The thyroid gland is located in the neck and secretes a hormone, called thyroid hormone, which circulates throughout the bloodstream and regulates the body’s metabolism. When thyroid hormone levels rise the body’s metabolism increases, causing an increase in such things as heart rate, activity level, appetite, and the rate at which calories are burned. When thyroid hormone levels decrease, the opposite is seen. In cats, the thyroid gland may develop a tumor, which, although rarely cancerous, begins to produce thyroid hormone at an excessive rate, resulting in a condition called “hyperthyroidism.”
Hyperthyroidism has been known to affect cats from ages 4 to 22 years, but the average age is about 12 to 13 years. Both sexes and all breeds of cats can develop the disease. The signs of hyperthyroidism are varied and include such things as weight loss, excessive hunger, a poor hair coat, excessive thirst, excessive urination, vomiting, hyperactivity, diarrhea, tremors, weakness, labored breathing, and in the advanced stages, loss of appetite and lethargy. If left untreated, hyperthyroidism can progress to cause such problems as heart disease, high blood pressure, extreme weight loss, dehydration, and a shortened life span. The diagnosis can be suspected on the basis of the history and physical examination (especially if a typical lump is found in the neck), but requires blood and urine tests to confirm as well as to rule out other conditions that may mimic hyperthyroidism. Occasionally, more in-depth tests, such as a nuclear thyroid scan, are required for a diagnosis.
Hyperthyroidism can be treated by one of four different methods. The best method is radioactive iodine therapy. This method is safe, painless, rarely has complications, and has a greater than 95% cure rate with just one treatment. The second method is by feeding an iodine-restricted prescription diet. This diet must be fed exclusively with no other foods or treats given. Dietary therapy does not cure the disease, but only controls it. Not all cats respond to this treatment method, but dietary therapy is safe and can be tried in just about any hyperthyroid cat. The third method of treatment is by using oral antithyroid drugs. Antithyroid drugs also do not cure the disease but only control it, must be given one to three times a day for life, and occasionally cause side effects which necessitates monitoring the patient with blood tests several times a year. Antithyroid drug treatment is, however, less expensive than radioactive iodine in the short term and many cats do well with this method of treatment. Antithyroid drug treatment is a viable alternative for cats in whom radiation treatment is not feasible and/or dietary therapy is not successful. The fourth method of treatment is surgical removal of the thyroid gland. Although surgery can produce a permanent cure, it is not done very often because of the increased risk with general anesthesia caused by hyperthyroidism and the comparable cost with a lower chance for a permanent cure when compared to radioactive iodine treatment.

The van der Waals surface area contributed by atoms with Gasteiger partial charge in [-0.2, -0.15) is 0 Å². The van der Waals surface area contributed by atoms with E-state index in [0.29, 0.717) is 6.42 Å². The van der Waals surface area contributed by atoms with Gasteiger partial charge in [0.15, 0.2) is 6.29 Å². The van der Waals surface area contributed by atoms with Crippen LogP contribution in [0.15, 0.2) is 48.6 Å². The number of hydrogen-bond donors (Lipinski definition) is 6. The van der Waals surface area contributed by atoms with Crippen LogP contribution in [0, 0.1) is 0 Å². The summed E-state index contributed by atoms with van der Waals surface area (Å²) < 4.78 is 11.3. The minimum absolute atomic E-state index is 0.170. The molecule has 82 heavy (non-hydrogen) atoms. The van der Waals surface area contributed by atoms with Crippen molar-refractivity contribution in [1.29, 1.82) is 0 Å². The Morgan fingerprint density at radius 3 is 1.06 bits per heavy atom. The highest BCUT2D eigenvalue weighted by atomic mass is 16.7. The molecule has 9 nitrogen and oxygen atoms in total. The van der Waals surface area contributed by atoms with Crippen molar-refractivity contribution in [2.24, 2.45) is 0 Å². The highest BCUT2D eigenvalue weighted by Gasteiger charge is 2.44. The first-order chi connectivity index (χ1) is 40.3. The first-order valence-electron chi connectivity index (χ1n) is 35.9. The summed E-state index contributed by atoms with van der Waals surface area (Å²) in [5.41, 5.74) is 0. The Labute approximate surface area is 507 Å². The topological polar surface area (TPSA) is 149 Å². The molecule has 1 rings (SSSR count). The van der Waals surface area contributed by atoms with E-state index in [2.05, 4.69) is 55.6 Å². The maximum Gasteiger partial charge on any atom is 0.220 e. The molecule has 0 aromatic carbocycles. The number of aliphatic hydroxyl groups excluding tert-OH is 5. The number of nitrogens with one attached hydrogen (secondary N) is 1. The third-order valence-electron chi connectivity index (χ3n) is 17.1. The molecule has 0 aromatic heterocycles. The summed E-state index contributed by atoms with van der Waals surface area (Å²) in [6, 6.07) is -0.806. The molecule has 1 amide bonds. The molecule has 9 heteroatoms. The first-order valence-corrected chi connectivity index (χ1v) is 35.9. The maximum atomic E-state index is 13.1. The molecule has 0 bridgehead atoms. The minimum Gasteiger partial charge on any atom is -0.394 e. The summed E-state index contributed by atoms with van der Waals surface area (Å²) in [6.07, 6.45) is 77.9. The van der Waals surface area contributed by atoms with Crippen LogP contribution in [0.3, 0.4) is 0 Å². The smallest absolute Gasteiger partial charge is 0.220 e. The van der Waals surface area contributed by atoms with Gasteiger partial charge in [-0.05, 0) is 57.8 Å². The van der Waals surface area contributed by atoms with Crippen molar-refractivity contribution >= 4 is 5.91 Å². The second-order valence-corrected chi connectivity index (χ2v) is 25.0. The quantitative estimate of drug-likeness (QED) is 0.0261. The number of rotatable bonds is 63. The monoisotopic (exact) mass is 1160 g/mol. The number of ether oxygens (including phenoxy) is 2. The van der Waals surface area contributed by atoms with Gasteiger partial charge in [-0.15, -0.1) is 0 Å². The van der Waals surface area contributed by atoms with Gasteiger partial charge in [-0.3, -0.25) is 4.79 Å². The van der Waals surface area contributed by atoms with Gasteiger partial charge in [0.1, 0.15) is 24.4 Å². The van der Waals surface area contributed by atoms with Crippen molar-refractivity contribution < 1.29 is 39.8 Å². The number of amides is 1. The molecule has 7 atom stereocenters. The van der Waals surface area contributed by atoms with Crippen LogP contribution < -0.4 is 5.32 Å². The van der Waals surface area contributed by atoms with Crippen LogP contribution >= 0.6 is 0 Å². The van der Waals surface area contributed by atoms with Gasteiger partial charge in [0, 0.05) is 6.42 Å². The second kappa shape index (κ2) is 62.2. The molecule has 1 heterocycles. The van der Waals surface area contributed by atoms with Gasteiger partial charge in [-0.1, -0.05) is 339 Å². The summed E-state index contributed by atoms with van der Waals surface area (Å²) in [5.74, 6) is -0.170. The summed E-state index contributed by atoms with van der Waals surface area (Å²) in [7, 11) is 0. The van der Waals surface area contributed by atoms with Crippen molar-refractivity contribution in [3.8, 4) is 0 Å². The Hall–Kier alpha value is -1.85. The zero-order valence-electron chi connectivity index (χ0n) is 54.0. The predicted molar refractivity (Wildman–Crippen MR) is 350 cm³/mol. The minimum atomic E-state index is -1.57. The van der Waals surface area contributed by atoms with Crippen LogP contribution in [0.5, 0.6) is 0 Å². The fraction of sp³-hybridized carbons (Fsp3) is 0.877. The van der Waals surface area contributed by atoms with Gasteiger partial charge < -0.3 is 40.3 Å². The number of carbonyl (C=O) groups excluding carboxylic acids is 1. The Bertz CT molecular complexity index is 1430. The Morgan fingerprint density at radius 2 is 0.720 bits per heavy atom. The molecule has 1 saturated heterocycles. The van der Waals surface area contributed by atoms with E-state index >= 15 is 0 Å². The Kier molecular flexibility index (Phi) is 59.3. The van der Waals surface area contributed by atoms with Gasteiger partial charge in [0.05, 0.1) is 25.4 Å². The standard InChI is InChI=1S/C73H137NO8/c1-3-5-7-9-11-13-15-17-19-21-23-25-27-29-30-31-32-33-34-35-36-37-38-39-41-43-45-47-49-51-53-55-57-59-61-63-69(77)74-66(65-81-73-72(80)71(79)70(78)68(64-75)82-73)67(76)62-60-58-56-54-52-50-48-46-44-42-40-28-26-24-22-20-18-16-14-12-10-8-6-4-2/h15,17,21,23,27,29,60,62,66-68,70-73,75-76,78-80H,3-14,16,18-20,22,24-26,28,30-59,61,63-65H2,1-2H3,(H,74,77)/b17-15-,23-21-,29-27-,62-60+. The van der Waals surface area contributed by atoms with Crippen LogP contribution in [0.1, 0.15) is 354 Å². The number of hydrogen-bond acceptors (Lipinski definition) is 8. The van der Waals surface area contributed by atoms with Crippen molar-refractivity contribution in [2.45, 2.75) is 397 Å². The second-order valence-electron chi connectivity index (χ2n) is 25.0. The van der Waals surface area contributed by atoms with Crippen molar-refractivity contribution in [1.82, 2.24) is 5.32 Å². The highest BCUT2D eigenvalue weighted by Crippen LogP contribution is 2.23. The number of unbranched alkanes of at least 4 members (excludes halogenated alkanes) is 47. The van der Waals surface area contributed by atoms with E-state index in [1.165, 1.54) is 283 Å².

Although hyperthyroidism can be a serious, life-threatening disease, it is often easily treated. With successful treatment, a hyperthyroid cat’s signs of disease can be reversed and it can go on to lead a normal life. If caught early before any clinical signs are evident, the prognosis is even better and the symptoms can be prevented.